Uniforms, Tools and Equipment
The moment you put on the CCC uniform, you feel the difference. Pick up the tools and you’re confident you’ve made the right decision. And, learning to use the equipment for special projects is unbelievably cool, no less very attractive to employers.
These are the hand tools that all Corpsmembers learn to use when they join the CCC.
The CCC uniform not only makes you look good, it protects you. And, even better, they’re included when you join.
When you receive one of these, you’re official in the CCC. Known as a soft cap, these blue hats show you’ve passed COMET and are officially a Corpsmember.
This piece of Personal Protective Equipment (PPE) is a must have. Hard hats must be worn at all times when on a work site. Corpsmembers are issued blue helmets to start, but can promote to specialist to earn a green one.
Corpsmembers are issued steel-toe boots to make sure their feet are not vulnerable to rocks, tree limbs, or any other debris. Not every CCC job calls for “steel-toes”, but they’re important PPE.
This important safety tool is non-negotiable. Like the uniform and hard hat, safety glasses are required on almost all CCC projects.
This tool has a hoe on one side and a rake on the other. It was invented by U.S. Forest Service Ranger Malcolm McLeod in 1905. It’s designed to rake a fire line with its teeth and cut branches and vines with its hoe blade.
This heavy-duty tool can break apart asphalt, concrete and hard ground. Also known as a pick, it is ideal for tilling and trenching. Most picks have a spike ending in a sharp point on one end and a slightly curved flat end for prying or cutting roots on the other, known as a mattock.
Not your ordinary shovel. This wood handled, pointed blade shovel has sharpened sides to aide in scraping, digging and throwing dirt. It is especially handy for cutting line to stop a fire on the run, and gets its name from the U.S. Forest Service Region-5 where it was introduced as a critical firefighting tool.
When it comes to rock work, Corpsmembers perhaps have no greater friend than this tool. Sledge hammers weigh between 2 and 12 pounds, come in a variety of lengths and are also used to break up concrete.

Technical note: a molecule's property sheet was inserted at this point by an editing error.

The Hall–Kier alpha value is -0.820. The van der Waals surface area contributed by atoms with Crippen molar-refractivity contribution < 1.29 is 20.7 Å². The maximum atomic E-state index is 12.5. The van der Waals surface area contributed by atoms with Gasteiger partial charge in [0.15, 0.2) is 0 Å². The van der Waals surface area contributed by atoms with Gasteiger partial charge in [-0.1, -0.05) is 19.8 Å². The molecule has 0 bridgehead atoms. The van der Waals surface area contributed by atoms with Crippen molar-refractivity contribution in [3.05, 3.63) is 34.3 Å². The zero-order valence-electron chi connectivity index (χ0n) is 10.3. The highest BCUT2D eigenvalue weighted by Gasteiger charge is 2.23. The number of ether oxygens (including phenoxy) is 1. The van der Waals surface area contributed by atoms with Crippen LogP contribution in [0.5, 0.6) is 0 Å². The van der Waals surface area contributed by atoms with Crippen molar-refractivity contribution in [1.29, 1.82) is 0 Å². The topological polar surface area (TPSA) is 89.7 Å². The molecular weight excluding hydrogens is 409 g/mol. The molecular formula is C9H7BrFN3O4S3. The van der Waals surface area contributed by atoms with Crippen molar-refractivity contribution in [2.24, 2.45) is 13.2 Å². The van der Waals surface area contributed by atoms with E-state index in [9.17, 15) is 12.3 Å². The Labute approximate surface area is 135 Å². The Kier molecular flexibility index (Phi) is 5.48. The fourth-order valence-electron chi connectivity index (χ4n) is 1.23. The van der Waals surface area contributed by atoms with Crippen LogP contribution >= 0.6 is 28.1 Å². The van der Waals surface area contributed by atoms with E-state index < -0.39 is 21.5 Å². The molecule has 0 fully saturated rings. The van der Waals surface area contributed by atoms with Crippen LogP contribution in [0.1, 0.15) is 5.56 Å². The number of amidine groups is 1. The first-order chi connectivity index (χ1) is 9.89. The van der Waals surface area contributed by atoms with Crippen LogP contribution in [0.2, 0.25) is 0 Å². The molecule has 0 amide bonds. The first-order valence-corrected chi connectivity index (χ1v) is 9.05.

Round Point Shovel
If you have a yard, you’re probably familiar with this tool. Round point shovels are good for getting through hard ground when building trails, moving gravel, rock and debris, and for planting trees.
Post Hole Digger
Often called a PHD, but you don’t have to go to grad school to get one. PHD stands for post hole digger. The steel, rounded blades are ideal for jamming into soft and hard ground to create perfectly round holes for posts, trees or whatever a project may call for.
Affectionately known as wiggies, Energy Corpsmembers always have this handy tool ready on projects. Used to make sure wires are not electrified, voltage testers help keep Corpsmembers safe when upgrading and changing out light fixtures.
Equipment can vary from project to project, but here is some of the types you are likely to learn to use.
A motorized earth auger is perfect for digging out fence posts, sign posts, or even planting trees. It digs through tough ground, and does it faster and with more precision.
Some CCC project work just calls for a little extra machine power – like lifting giant boulders, clearing out dirt and debris, or moving supplies in a warehouse.
Great for moving supplies at a fire basecamp or stacking materials for recycling at an energy center, forklifts save time and prevent injuries. Corpsmembers must receive special training to operate one.
This metal box may look a bit odd, but it’s a big deal. Griphoists are hand-operated, portable, and are the perfect tool to lift and lower heavy materials like rocks and logs. They’re most often used on salmon restoration projects and trail building.
It’s not an every day or every project tool, but when called upon a skip loader helps with landscaping and loading projects. It can be used to remove top soil, grass, debris, rocks, and just about anything else.
Wood Boring Drill
When your standard drill just doesn’t have enough power for the job. The gas-powered wood boring drill is perfect for creating large holes to anchor tree trunks in riverbeds and helps speed up the job of building decks and fences.